Tree

I climbed a tree.

Well, it was back when I was a kid.

I used to live in an apartment complex. It was a nice, peaceful thing with us children making chaos every now and then.
Across from us, there was a suburban culdesac one brick wall away. It was like in the Sandlot, or some other movie with a nice neighborhood. There were no black people there; it was all filled with white people, house to house to house. The lawns were fresh cut and watered, the drveways were clean. It was a big contrast to my apartments, a bleak little region with grass trampled from football and bikes, dirt and leaves scattered across the sidewalks; littered with mixed mutts from all origins.

At the edge of the culdesac stood a tree. As a kid, it seemed about 3 or 4 stories high, it's probably not all that high now that I know my bearings in the world. Either way, it stood tall and solid, a brace for the sun every morning. There were no leaves. It was rooted in the backyard of a house that seemed more like a seaside shack, almost from a different world in this gleaming little suburbia section. The house itself was owned by an elderly man, rocking back and forth in perfect rhythm with the sways of the treetops in the breeze.

As a kid, we had a guardian. His name was Christopher, a 17 year old black guy with a heart of gold. Being the gentle giant he was, he had hidden rebellions that he cut off before they left his head. That day, however, something escaped.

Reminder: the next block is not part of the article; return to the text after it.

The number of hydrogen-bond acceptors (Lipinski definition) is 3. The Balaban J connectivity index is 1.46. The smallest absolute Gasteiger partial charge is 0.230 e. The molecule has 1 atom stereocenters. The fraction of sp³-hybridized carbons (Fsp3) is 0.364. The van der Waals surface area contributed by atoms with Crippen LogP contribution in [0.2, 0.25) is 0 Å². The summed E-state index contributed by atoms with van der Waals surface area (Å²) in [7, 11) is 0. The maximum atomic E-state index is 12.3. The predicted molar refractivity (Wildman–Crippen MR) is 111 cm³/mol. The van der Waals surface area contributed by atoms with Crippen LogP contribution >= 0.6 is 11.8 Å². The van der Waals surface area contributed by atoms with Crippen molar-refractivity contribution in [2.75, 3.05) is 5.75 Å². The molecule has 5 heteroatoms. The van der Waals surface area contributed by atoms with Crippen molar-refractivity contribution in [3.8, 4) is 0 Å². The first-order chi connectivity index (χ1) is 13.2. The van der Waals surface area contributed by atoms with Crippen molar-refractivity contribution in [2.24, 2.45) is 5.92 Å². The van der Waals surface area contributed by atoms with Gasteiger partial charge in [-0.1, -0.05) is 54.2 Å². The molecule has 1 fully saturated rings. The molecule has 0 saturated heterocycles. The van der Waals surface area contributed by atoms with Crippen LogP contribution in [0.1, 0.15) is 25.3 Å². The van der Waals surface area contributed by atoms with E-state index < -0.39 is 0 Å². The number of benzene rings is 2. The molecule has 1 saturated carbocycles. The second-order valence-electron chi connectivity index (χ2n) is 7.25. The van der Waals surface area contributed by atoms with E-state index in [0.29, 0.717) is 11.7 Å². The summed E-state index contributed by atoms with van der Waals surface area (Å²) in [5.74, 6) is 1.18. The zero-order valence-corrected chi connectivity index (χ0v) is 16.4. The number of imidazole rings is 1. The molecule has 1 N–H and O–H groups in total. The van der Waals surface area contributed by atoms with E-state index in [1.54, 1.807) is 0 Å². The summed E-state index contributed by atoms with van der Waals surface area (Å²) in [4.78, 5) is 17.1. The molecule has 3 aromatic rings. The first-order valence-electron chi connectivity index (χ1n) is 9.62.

Now for the story. That day, I got my bike and rode up to the gray brick wall, peering over the top at that tree. I had always wanted to climb it, but never actually managed over the wall. That day, Christopher and all the other kids gathered around the wall to watch me try and hop over. I never really got over, just a hand or two on the top. Chris, having his rebellion, launched me over with the words "You wanna climb it, then go and climb!".

Over the wall, the grass really did seem greener. I was basking in the glory of it all when a white kid, not much older than me, glared at me with an intense look and then ran screaming home "Mom, we have new black neighbors!" I snapped out of it, lost my train of thought, and ran, fast and strong. I reached the shack and burst through the backyard door, almost gliding from my speed. The tree was high and mighty, almost begging me to climb. I hopped up the side of an ancient clubhouse and clambered in, scaling out the window to the top of it and climbing on up.

I hit close to the top and got stuck. My feet were on a flimsy branch, my hands clasped to one just as skinny. The one I held on to broke, leaving me gripping a diagonal twig tied to the tree with only a few fibers keeping them together. I freaked, hugged the tree like a mother, and slid down as slowly as a snail. I hit the clubhouse, jumped out, and sprinted back to my neighborhood. Christopher hauled me up, congratulated me, and never said a word about it again.


I still think about that tree.

The End

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